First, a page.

Writing grants is a tiresome, thankless task. I’ve never known overall success rates on grant schemes to be more than 50%, and even that is only one scheme I came across in nearly 20 years of seeking research funding. Somewhere between 10-25% seems to be typical, from my experience. Perhaps that’s because if overall success rates were higher, the funding agency might feel they are not getting enough choice. Whereas if it drops significantly below 10% (and potential applicants know that it has) then the number of applicants probably starts to dwindle. In terms of the success rates of individuals, the literature typically seems to suggest that a success rate of 40% to be the boundary between high and low performers. That is, to be considered as a “high performer” in terms of winning grants, you would be winning more than 2 out of every 5 of grants that you submit.
It is safe to say, then, that most of the time, whoever you are, your grant writing will mostly be in vain, and doubly frustrating if your chance of success is random and steered by a group who aren’t really experts in grant selection. It shouldn’t be considered a complete waste of time, though, as material can be recycled and the process of writing a grant application often helps formulate better ideas. So, what I propose here is that you spend just a little bit of time thinking through why you actually want to write a grant! I don’t want to talk you out of it, but it’s important that you are motivated. There is much to be done, in preparation as well as execution, so you need to decide whether you want to invest the time doing it as well as you possibly can (with a view to doing it less often, as your success rate increases), or that you are happy with your current success rates, and that is fine for your purposes, whatever they may be.
So, ask yourself, “What am I trying to achieve by getting a successful grant application?”
Some people write grants because they believe they need it for promotion. If you are one of those people, ask yourself this question: how much do I need to bring in, on average, ever year, in grant income in order to make a good case for promotion. Take that number and divide by your success rate. (If you don’t know your average success rate, take 20% as a reasonable ballpark figure, so you divide your number by 0.2). This is how much money you need to be applying for every year, in total, to meet your target. And even if you are successful, you still need to apply for this amount every year (otherwise you need to multiply by the number of years your projects last). For example, if you think you need to bring in £100,000 per year, on average, and your success rate is 20%, then you need to apply for grants totally £500,000 every year.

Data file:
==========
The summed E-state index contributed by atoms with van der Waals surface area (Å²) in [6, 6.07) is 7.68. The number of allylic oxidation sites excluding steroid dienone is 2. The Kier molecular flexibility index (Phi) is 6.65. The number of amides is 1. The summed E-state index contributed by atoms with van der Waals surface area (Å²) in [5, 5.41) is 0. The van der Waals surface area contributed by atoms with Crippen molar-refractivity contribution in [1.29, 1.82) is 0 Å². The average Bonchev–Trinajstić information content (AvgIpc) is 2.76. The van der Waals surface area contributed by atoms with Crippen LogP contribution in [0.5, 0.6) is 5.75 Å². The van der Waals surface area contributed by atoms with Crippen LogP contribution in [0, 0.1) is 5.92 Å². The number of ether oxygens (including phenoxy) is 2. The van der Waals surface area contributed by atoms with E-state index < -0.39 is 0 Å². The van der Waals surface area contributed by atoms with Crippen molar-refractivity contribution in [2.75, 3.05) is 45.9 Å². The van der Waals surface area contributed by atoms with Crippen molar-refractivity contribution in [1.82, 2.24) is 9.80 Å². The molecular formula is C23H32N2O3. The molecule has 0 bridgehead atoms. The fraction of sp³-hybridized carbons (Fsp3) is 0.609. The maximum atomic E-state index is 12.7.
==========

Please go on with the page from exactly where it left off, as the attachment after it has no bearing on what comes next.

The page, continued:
Perhaps you simply have a great idea and just want to see it happen? Then focus on choosing the right funding source, and work hard, using the tips in the book. If that doesn’t work, and you really want to see your idea happen, then get a better team behind you. The track record of the team is the one thing that is sure to improve your chances (although not guaranteed to get you funding). The risk to you is that someone else takes the lead and gets all the credit when it finally happens, but that shouldn’t be a problem if you consider it more important to see the idea being funded than you getting the glory. If you prefer the glory, then go back to the beginning and work doubly hard.
So, do you know why you are putting in all that effort into proposal writing?